Hobart: New Zealand find themselves in an unexpectedly commanding position following an eventful second day of the second Test, in which Australia's batsmen failed utterly to cope with a difficult though not unplayable Hobart pitch.
The visitors battled to 3 for 139 and a lead of 153 by the close, after their seam attack had rumbled Ausralia out for 136 in reply to what had been thought an inadequate 150. Ross Taylor and Kane Williamson played with fierce resolve and positive intent, though New Zealand's captain should have been out for 14 when he skewered Michael Hussey to gully. Phillip Hughes, enduring a most unfortunate match, could not hold on.
Hussey's slow medium accounted for Jesse Ryder via a superlative legside stumping by Brad Haddin, but it was the last of 12 wickets on day two as New Zealand reached a vantage point from which they can glimpse a first Test victory in Australia since 1985.
Led by Chris Martin's unstinting bounce, movement and accuracy, all the visitors' bowlers had moments to enjoy in the morning as Australia briefly stared at the possibility of being bowled out for less than 100 for the fourth time in 18 months, and the third in the space of a year. Peter Siddle and James Pattinson produced the most substantial partnership of the innings from the depths of 7 for 75, but could not prevent New Zealand from gaining an unexpected first innings lead of 14.
Usman Khawaja and Michael Clarke fought hardest among the batsmen, who were all found woefully deficient against the moving ball. Following Martin's example, Tim Southee, Trent Boult and Doug Bracewell each found a hint of deviation either way to exploit Australian vulnerability. Boult pouched three wickets on debut and impressed with his subtle swing and sustained line.
Resuming at 1 for 12, Khawaja and David Warner played and missed often amid pushing a few runs, and New Zealand were given the early impression they were well and truly in the contest. This notion was confirmed when Warner walked into a drive at Martin and edged succinctly to first slip.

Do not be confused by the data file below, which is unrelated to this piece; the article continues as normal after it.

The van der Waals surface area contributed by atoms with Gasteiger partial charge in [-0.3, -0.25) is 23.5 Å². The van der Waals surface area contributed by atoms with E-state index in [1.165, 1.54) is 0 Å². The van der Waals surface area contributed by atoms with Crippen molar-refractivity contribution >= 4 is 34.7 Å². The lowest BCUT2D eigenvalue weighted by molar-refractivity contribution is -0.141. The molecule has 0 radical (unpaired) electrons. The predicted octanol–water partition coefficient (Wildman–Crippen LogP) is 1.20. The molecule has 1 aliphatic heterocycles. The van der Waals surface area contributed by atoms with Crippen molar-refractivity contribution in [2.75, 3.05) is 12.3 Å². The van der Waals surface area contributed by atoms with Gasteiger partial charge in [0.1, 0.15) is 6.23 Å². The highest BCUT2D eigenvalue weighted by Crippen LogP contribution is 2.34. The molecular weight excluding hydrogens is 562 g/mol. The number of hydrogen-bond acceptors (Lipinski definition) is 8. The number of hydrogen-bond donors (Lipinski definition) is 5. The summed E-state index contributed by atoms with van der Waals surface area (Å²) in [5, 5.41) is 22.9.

Ricky Ponting walked to the middle in a Hobart Test for the first time since his double century against Pakistan in 2010, intent on another score of heft. One or two crisp connections suggested he was in good touch, but he was soon made to look as foolish by Southee as Graham Gooch used to be at the hands of Terry Alderman.
Expecting Southee's stock outswinger, Ponting shaped to leave, but realised too late that the ball was whirring in at middle stump. A panicked swipe of the bat across his front pad was far too late to avoid an lbw so plumb the Ponting was walking well in advance of the umpire Nigel Llong's raised finger.
Khawaja had fought the kind of vigil endured by Brendon McCullum on day one, his bat probing at thin air as often as it struck the ball. Eventually the accumulation of pressure told, Martin extracting the edge he had long threatened to find to dismiss Khawaja for the first single figure score of his young Test career.
Michaels Hussey and Clarke had been Australia's most reliable duo in recent Tests, and for 23 runs they offered promise of a resurgence. But Daniel Vettori's hamstring strain had afforded the visitors a fourth seamer, and Boult responded to Hussey's commanding pull stroke by having the batsman pouched behind when trying to leave the next ball.
Not one for obstinate defence, Haddin drove impulsively to wide mid-off, another stroke he will wish to forget following the ugly smear against South Africa in Cape Town. Clarke's resistance, by far the most prolonged and effective of any member of the top six, was ended when he allowed a Bracewell delivery to pluck out off stump - redemption for the bowler after a similar dismissal of Clarke in Brisbane was overruled by a no-ball.
Siddle and Pattinson had taken the new ball together on day one, but they would not have expected to be accompanying each other to lunch on the second, still a long way short of New Zealand's humble tally. Through a combination of shrewd shots and straighter bats than many of the full-time batsmen had managed, they added 56.
Eventually Siddle let his guard down and edged Bracewell to third slip. Pattinson immediately flashed at Boult and fell victim to a sharp snaffle by Williamson in the gully, before Starc was lbw on referral to the third umpire Aleem Dar.
Neither Pattinson nor Siddle bowled well in the 10 overs to tea, and Clarke swung them to opposite ends on resumption with immediate effect. For the third time in as many innings Pattinson found a corking delivery to touch McCullum's outside edge, and next over Martin Guptill admonished himself fiercely for flirting at Siddle when he could have left well alone.
Ryder did not suggest permanence at any stage but reached 16 before he wandered out of his crease in trying to flick Hussey away, and Haddin capitalised. Ryder exchanged words with Ponting before his departure, but Australia's fire would be doused by Taylor and Williamson.
Taylor has endured a difficult time on this tour, and he played in a self-denying manner reminiscent of Dean Brownlie to build a stand. Williamson showed a sound back-foot game and a greater range of strokes than he had managed in three fretful innings previously.